Sit down with Intrepid tour guide Balam Ruiz and you’re bound to learn something new. Within minutes of chatting on Skype, I found myself being educated on the native fruit he was eating and the misconceptions tourists have about tacos (apparently crispy shells aren’t a thing in Mexico). Meet him in person and you’re sure to learn even more. After all, Balam expertly leads Real Food Adventure Mexico, a 9-day small group tour just for foodies, plus a bunch of Intrepid’s other Mexico trips.
Passionate about his country and people, he was the obvious go-to for getting an insider’s perspective into all things Mexico (his father was a tour guide, and he’s proudly followed the family tradition). Without further ado, here are his tips for seeing the best of this stunning country:
Though Mexico City is likely where you’ll start your explorations, Oaxaca is somewhere not to be missed. Both a state, and the largest city within it, it’s often considered the cultural capital of Mexico. Balam admits there might be a bias here since it’s also his hometown, but he reassures me that whenever he shows it to a tour group they find it incredibly special, often exclaiming, “Wow, this is the real Mexico!”. Really, this isn’t surprising – the festive colonial city is full of colorful markets and cobbled streets, plus day trip options that range from ruins to mineral springs to mezcal distilleries (more info here).
Known for its cuisine as much as its beaches in the south, Oaxaca is also home to a festival called Guelaguetza. Taking place in July, this is where representatives from the state’s 16 different cultural groups come together to celebrate their diversity and traditions. Upon asking Balam for anecdotes about his years of leading groups, he mentions the festival straight away.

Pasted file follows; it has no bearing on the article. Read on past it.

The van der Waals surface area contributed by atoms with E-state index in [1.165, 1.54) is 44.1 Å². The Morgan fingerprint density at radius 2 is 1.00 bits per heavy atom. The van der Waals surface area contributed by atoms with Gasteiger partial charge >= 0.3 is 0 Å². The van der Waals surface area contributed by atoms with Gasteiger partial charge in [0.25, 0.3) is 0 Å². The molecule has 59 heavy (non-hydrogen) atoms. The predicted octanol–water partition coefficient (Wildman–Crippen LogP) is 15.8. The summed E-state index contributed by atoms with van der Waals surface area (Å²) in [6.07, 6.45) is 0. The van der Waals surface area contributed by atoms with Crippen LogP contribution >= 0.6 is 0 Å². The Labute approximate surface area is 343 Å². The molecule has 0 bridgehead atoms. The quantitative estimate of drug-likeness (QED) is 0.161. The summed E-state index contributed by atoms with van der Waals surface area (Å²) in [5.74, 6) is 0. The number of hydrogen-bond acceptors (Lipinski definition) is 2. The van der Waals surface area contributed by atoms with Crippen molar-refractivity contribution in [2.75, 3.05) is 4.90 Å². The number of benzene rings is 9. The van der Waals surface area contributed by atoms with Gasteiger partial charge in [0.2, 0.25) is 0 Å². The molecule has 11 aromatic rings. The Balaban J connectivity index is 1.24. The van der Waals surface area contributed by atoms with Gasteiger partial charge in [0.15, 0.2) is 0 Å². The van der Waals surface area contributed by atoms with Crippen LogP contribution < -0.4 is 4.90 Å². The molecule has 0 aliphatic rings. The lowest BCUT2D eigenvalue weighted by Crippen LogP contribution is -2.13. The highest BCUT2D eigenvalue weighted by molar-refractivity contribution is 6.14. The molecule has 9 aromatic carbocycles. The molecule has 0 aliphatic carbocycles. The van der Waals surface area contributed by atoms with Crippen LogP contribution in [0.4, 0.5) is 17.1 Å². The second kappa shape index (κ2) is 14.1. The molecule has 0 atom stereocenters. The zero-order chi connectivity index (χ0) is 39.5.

There’s no literal translation for ‘Guelaguetza’ but it basically means ‘share the best of you without expecting payment’. I was explaining to my group that the festival mindset is to not expect anything, but to know that if you do receive something, it’s being shared for the sheer pleasure of it. That same day we visited a village where people were producing artisan textiles. We went into the house of one family where they welcomed us to show us their work, and suddenly the daughters came out of the kitchen with slices of bread and hot chocolate for the whole group. Everyone was so happy and shocked, and we all shared everything and chatted. It really stuck with me. It was so festive, such a memorable Guelaguetza.
For those looking for a break from big cities, Chiapas is pretty much heaven on earth. Mexico’s southernmost state borders Guatemala and is one of Balam’s favorite areas for nature. “The landscapes – from mountains to rivers to rainforests – are just unforgettable”, he explains. Sure enough, it holds host to the largest river in Mexico and an array of natural gorges and canyons. Here, there’s also the highest proportion of indigenous people in the country; all of whom keep their language, costumes and traditions alive.